Wednesday, May 25, 2022

Book Review: The Paris Showroom

By Jami Denison

 “First they came for the Communists, and I did not speak out, for I was not a Communist…” Thus begins one of the most well-known laments after World War II, a poem that ends “… and then they came for me, and there was no one left to speak out.” 

Juliet Blackwell’s latest novel, The Paris Showroom, is about a lesser-known chapter of World War II—that Nazis ran prison camps right in the heart of Paris, hiding them from the citizens who lived there.  The book takes us into a France that’s divided among French loyalists, German collaborators, innocent victims, and those who tried to look away from it all.

Capucine Benoit and her father Bruno run a fan-making business in the heart of Paris, working with top designers to dress the rich women of the city. A widow, Capucine is estranged from her daughter Mathilde, who lives in the suburbs with her wealthy conservative grandparents. But German occupation has hit the Benoits’ business hard, and when Bruno is outed as a communist, they’re both arrested. Bruno is sent out of the country, but Capucine’s design knowledge gets her sent to a little-known prison camp within the Lévitan department store. There, along with Jewish people married to Aryans and others with special artistic skills, Capucine sorts through confiscated furniture, art, rugs, dishes, and other luxurious items so that high-ranking German soldiers can furnish the apartments where they live with their French mistresses. This job brings her in touch with myriad people who populate Paris during the war: The French guards and drivers keeping the prisoners in line. The German soldiers whom they report to. The French girlfriends. And, of course, the other prisoners.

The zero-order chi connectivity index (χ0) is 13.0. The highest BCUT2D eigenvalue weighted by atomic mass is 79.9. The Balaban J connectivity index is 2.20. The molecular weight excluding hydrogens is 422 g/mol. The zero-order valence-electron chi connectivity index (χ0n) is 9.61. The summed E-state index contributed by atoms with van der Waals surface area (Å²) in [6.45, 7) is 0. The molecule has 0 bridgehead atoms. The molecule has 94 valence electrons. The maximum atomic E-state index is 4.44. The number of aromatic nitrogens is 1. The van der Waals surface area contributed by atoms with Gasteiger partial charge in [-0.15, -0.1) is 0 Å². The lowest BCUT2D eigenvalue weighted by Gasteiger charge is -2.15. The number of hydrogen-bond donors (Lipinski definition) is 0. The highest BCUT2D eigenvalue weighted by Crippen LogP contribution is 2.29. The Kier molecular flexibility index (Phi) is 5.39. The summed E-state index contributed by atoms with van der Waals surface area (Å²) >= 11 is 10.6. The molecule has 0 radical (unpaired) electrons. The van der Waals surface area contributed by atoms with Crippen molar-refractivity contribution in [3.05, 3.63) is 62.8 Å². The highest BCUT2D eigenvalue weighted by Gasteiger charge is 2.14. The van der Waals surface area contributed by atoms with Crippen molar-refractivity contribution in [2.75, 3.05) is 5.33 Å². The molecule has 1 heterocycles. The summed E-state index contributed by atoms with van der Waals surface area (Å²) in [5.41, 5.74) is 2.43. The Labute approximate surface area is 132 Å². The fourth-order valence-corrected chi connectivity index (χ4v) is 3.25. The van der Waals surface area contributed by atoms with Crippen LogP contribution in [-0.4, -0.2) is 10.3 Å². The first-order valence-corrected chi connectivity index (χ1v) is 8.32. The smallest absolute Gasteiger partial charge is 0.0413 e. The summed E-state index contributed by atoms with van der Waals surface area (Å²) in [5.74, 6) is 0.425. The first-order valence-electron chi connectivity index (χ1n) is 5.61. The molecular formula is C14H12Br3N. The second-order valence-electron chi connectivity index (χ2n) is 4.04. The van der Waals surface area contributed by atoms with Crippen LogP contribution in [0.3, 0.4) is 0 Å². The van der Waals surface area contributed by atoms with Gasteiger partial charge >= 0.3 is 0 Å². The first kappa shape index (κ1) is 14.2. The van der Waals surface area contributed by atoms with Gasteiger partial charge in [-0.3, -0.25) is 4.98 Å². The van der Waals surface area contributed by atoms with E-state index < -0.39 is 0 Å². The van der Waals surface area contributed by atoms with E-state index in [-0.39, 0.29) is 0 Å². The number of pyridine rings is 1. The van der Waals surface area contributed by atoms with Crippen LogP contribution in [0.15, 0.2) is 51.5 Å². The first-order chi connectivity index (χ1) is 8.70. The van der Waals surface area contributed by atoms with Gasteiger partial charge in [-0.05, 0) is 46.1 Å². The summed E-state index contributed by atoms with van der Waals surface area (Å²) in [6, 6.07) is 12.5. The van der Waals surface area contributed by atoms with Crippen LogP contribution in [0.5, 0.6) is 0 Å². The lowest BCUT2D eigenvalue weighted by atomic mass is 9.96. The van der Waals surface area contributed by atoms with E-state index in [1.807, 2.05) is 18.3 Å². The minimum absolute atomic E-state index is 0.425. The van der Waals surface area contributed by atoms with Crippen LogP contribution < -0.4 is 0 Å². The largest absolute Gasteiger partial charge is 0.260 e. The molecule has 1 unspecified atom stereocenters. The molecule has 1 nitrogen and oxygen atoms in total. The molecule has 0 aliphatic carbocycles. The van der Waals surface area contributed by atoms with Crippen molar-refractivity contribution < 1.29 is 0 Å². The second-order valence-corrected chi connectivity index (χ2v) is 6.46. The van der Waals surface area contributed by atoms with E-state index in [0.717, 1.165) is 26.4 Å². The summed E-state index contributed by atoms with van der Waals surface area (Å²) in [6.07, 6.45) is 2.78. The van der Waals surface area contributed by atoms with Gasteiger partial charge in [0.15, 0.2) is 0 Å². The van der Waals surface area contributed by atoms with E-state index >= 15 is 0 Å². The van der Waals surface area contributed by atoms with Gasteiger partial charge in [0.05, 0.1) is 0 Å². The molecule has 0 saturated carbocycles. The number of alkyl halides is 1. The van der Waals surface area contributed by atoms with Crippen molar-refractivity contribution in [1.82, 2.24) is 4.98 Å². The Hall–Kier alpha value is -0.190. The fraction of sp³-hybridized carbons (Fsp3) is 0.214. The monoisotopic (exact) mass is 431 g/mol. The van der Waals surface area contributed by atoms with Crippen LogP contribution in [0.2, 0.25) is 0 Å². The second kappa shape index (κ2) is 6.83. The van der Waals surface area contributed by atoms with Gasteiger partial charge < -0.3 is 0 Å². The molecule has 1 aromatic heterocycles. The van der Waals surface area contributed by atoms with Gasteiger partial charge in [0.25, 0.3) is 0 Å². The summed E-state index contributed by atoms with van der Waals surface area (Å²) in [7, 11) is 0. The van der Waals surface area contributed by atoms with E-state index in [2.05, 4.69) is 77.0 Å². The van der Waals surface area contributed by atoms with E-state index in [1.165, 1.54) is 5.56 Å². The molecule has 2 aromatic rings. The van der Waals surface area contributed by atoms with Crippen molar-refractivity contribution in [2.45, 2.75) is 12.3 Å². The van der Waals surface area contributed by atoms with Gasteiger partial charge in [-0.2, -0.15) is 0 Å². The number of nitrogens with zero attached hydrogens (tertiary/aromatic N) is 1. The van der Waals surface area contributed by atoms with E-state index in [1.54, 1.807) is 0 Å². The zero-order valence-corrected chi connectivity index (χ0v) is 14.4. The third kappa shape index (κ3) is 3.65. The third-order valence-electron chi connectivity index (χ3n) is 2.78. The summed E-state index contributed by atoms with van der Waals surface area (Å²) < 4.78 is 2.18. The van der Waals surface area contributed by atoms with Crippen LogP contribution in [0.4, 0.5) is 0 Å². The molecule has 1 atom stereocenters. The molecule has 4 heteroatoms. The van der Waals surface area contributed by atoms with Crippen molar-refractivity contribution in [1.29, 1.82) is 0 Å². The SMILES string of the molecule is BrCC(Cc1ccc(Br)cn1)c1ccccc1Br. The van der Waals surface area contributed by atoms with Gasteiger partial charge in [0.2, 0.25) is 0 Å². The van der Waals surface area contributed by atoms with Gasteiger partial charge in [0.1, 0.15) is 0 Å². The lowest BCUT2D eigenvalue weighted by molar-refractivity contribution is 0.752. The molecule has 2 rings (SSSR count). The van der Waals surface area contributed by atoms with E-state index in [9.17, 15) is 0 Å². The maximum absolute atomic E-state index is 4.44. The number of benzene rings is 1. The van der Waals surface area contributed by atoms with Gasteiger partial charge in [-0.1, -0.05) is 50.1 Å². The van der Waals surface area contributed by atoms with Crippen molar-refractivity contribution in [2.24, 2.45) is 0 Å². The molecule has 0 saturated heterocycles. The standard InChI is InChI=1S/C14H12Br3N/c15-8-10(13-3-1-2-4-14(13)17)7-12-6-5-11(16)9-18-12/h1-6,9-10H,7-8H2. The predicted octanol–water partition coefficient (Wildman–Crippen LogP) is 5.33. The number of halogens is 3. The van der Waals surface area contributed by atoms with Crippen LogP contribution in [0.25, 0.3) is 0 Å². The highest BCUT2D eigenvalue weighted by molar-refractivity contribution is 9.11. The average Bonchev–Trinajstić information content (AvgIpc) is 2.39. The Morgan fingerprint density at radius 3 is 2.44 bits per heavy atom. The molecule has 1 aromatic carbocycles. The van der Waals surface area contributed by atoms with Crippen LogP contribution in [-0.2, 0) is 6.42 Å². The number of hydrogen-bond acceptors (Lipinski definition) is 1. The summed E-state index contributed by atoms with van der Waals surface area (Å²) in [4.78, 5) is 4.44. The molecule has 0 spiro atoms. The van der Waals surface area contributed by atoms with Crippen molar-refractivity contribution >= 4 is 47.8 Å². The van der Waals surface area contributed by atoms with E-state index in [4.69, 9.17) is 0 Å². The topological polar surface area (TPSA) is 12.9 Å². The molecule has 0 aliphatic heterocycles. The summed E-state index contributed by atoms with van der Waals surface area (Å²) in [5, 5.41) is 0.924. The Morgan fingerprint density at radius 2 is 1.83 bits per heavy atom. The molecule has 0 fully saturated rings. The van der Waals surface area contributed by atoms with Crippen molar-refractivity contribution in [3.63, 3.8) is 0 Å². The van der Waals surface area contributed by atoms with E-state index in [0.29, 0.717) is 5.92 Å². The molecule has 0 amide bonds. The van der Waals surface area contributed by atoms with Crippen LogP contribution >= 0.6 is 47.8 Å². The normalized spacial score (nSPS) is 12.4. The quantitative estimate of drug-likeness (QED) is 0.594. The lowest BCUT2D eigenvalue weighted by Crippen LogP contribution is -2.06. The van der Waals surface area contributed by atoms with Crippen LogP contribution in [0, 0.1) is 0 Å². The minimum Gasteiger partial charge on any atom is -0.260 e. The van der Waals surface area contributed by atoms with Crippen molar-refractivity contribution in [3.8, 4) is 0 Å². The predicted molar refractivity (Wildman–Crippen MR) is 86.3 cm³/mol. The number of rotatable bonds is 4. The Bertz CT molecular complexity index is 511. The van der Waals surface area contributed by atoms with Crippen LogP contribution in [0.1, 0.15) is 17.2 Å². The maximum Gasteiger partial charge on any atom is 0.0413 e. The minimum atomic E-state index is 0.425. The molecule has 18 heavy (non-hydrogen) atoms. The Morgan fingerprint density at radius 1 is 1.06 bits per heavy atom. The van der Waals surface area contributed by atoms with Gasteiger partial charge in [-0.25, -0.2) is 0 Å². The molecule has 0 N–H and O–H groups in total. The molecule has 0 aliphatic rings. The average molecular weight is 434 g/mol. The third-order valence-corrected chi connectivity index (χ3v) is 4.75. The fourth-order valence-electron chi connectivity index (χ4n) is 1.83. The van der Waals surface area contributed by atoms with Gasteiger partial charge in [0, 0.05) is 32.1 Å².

Meanwhile, Mathilde is twenty-one and hasn’t talked to her mother in years. According to her grandparents, her mother is a wild woman who had behaved shamefully, hanging out in jazz clubs all night and dating inappropriate men. Seeming younger than her years, Mathilde finally begins to grow up when she discovers her childhood best friend is working for the French Resistance. As Mathilde starts to question everything her grandparents have told her, she longs to reconnect with her mother.

The Paris Showroom features characters I hadn’t seen in other World War II fiction I’ve read. Capucine, who lived her life as a bit of a hedonist before the war, was so ignorant of the people around her that she had to ask her fellow prisoners to explain Passover. Both Capucine and Mathilde have friends who become involved with Nazis. And others, while not collaborators, make compromises every day to ensure their own survival. 

The most extraordinary heroes of the war are off-screen in this book. And for me, that made The Paris Showroom almost more accessible than other books of the period. Capucine and Mathilde are not breathtakingly brave. They did not speak out when the Germans first came; they are frightened by the smallest of rebellious acts. And yet they do act, and it’s those small acts that add up to the big victories. While Capucine does what she needs to do to survive, Mathilde’s character arc is particularly gratifying. 

The narrative encompasses the end of the war, and the scenes where French resistance fighters chased German occupiers out of Paris were extremely rewarding. (Although Blackwell breaks out of the close point-of-view she’d used throughout the book to give a wider lens to these events, losing some emotion in the process). With similar scenes happening today in Ukraine, one can hope that the world has learned some lessons from World War II. They came for the Ukrainians, and everyone spoke out. 

Thanks to Berkley for the book in exchange for an honest review.

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